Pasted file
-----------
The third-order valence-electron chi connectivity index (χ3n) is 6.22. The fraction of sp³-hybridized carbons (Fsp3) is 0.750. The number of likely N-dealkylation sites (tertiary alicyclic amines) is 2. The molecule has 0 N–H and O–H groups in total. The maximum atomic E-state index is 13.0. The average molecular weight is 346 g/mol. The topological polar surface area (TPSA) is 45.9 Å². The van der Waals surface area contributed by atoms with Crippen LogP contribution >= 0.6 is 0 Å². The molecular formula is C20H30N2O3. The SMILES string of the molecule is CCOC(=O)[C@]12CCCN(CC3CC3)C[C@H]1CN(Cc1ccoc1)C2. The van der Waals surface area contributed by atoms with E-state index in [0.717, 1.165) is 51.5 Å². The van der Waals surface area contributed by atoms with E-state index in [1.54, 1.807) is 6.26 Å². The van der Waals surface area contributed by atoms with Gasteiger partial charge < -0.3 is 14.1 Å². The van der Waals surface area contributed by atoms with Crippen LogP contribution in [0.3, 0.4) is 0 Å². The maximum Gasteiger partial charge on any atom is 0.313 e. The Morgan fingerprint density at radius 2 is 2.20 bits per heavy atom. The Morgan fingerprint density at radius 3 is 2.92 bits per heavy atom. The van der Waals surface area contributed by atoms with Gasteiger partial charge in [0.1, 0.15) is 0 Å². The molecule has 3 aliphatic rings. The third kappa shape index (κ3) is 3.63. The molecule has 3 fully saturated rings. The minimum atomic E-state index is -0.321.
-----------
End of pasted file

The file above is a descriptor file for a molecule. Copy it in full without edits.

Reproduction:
The third-order valence-electron chi connectivity index (χ3n) is 6.22. The fraction of sp³-hybridized carbons (Fsp3) is 0.750. The number of likely N-dealkylation sites (tertiary alicyclic amines) is 2. The molecule has 0 N–H and O–H groups in total. The maximum atomic E-state index is 13.0. The average molecular weight is 346 g/mol. The topological polar surface area (TPSA) is 45.9 Å². The van der Waals surface area contributed by atoms with Crippen LogP contribution >= 0.6 is 0 Å². The molecular formula is C20H30N2O3. The SMILES string of the molecule is CCOC(=O)[C@]12CCCN(CC3CC3)C[C@H]1CN(Cc1ccoc1)C2. The van der Waals surface area contributed by atoms with E-state index in [0.717, 1.165) is 51.5 Å². The van der Waals surface area contributed by atoms with E-state index in [1.54, 1.807) is 6.26 Å². The van der Waals surface area contributed by atoms with Gasteiger partial charge < -0.3 is 14.1 Å². The van der Waals surface area contributed by atoms with Crippen LogP contribution in [0.3, 0.4) is 0 Å². The maximum Gasteiger partial charge on any atom is 0.313 e. The Morgan fingerprint density at radius 2 is 2.20 bits per heavy atom. The Morgan fingerprint density at radius 3 is 2.92 bits per heavy atom. The van der Waals surface area contributed by atoms with Gasteiger partial charge in [0.1, 0.15) is 0 Å². The molecule has 3 aliphatic rings. The third kappa shape index (κ3) is 3.63. The molecule has 3 fully saturated rings. The minimum atomic E-state index is -0.321.